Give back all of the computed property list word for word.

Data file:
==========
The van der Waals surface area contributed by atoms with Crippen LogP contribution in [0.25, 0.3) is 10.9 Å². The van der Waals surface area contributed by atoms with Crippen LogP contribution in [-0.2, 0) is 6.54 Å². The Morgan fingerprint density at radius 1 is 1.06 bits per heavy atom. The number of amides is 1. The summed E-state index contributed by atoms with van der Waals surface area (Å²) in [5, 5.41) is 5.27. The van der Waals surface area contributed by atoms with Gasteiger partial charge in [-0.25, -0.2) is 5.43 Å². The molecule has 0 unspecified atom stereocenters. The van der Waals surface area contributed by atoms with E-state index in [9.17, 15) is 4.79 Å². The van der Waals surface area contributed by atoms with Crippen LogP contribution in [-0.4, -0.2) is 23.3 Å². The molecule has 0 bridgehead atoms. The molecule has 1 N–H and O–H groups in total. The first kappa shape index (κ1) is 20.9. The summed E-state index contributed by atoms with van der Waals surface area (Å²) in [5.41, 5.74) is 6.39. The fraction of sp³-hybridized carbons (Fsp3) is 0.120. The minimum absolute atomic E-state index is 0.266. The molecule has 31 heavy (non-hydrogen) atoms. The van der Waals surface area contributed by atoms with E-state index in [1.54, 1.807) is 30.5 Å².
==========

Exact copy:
The van der Waals surface area contributed by atoms with Crippen LogP contribution in [0.25, 0.3) is 10.9 Å². The van der Waals surface area contributed by atoms with Crippen LogP contribution in [-0.2, 0) is 6.54 Å². The Morgan fingerprint density at radius 1 is 1.06 bits per heavy atom. The number of amides is 1. The summed E-state index contributed by atoms with van der Waals surface area (Å²) in [5, 5.41) is 5.27. The van der Waals surface area contributed by atoms with Gasteiger partial charge in [-0.25, -0.2) is 5.43 Å². The molecule has 0 unspecified atom stereocenters. The van der Waals surface area contributed by atoms with E-state index in [9.17, 15) is 4.79 Å². The van der Waals surface area contributed by atoms with Crippen LogP contribution in [-0.4, -0.2) is 23.3 Å². The molecule has 0 bridgehead atoms. The molecule has 1 N–H and O–H groups in total. The first kappa shape index (κ1) is 20.9. The summed E-state index contributed by atoms with van der Waals surface area (Å²) in [5.41, 5.74) is 6.39. The fraction of sp³-hybridized carbons (Fsp3) is 0.120. The minimum absolute atomic E-state index is 0.266. The molecule has 31 heavy (non-hydrogen) atoms. The van der Waals surface area contributed by atoms with E-state index in [1.54, 1.807) is 30.5 Å².